South African herpetologists have made several ad hoc observations of non-captive (escaped or released) alien reptiles, both in rural and urban areas during the past five years. These anecdotal observations include records of a kingsnake (Lampropeltis alterna) in a suburban garden in the Strand and an alligator snapper turtle (Macroclemys temmincki) in a pond at a George commercial crocodile facility (E. Baard, pers. obs.), a Burmese python (Python molurus bivittatus) in a Cape Town wetland (M. Burger, pers. comm.), a yellow ratsnake (Elaphe obsoleta quadrivittata) in a Cape Town suburb (M. Witberg, pers. obs.), western diamond-backed rattlesnakes (Crotalus atrox) seen by and removed from properties in Johannesburg by J. Marais (pers. comm.), several corn snakes (Elaphe guttata), a grey rat snake (Elaphe obsoleta spiloides), a northern pine snake (Pituophis melanoleucus melanoleucus) removed from a Durban urban area (J. Marais, pers. comm.) and a green iguana (Iguana iguana) in Gauteng province (G. Alexander, pers. comm.). These could be warning signs of potential future problems.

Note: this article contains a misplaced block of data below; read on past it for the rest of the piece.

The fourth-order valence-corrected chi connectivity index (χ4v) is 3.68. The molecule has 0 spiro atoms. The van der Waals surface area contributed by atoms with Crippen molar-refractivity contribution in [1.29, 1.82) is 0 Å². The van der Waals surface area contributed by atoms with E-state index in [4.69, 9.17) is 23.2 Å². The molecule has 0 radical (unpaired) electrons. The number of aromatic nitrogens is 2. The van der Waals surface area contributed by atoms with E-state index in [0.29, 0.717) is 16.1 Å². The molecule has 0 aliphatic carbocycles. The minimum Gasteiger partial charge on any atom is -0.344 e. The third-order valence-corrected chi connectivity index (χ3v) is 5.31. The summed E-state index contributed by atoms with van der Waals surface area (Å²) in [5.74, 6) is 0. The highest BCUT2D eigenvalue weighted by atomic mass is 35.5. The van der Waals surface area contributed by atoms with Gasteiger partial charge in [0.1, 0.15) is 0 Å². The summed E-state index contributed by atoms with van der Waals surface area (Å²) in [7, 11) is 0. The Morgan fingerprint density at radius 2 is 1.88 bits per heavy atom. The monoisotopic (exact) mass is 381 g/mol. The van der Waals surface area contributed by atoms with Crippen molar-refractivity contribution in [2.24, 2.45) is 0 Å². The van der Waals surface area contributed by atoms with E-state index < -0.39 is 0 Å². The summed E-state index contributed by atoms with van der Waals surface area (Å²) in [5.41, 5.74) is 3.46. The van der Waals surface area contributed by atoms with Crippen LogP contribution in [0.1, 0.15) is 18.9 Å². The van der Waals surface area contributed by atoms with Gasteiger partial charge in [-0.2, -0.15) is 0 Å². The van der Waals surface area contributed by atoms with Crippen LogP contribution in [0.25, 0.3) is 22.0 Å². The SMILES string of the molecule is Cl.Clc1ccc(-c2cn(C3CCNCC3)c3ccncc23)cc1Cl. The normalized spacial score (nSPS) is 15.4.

Furthermore, there are increasing reports in South Africa and around the world of illegal imports and other activities involving alien herpetofaunal species (Box 1; Fig. 1). Austria and the Czech Republic are two countries where this trade is extremely popular. Over 1000 tortoises, as well as consignments containing over 1000 spiders and reptiles, were intercepted by Austrian customs officials between 1999 and 2001.41 Illegal imports may not be the only concern. Experience with invasives from other taxa, especially plants, shows that routine trade between countries could lead to species introductions.42 For example, the growing and diversifying trade between Africa and Australia could be problematic as Australia has a rich reptile fauna (836 species),43 many species of which occur in ecosystems which have close analogues in South Africa. Australia and South Africa have already exchanged many species that have become invasive, and diversifying and increasing trade is likely to drive further introductions and invasions over the next few decades. South African regulations and strategies need to account for the fact that growing trade links are very likely to lead to further introductions/invasions and these issues need to be built into integrated management strategies.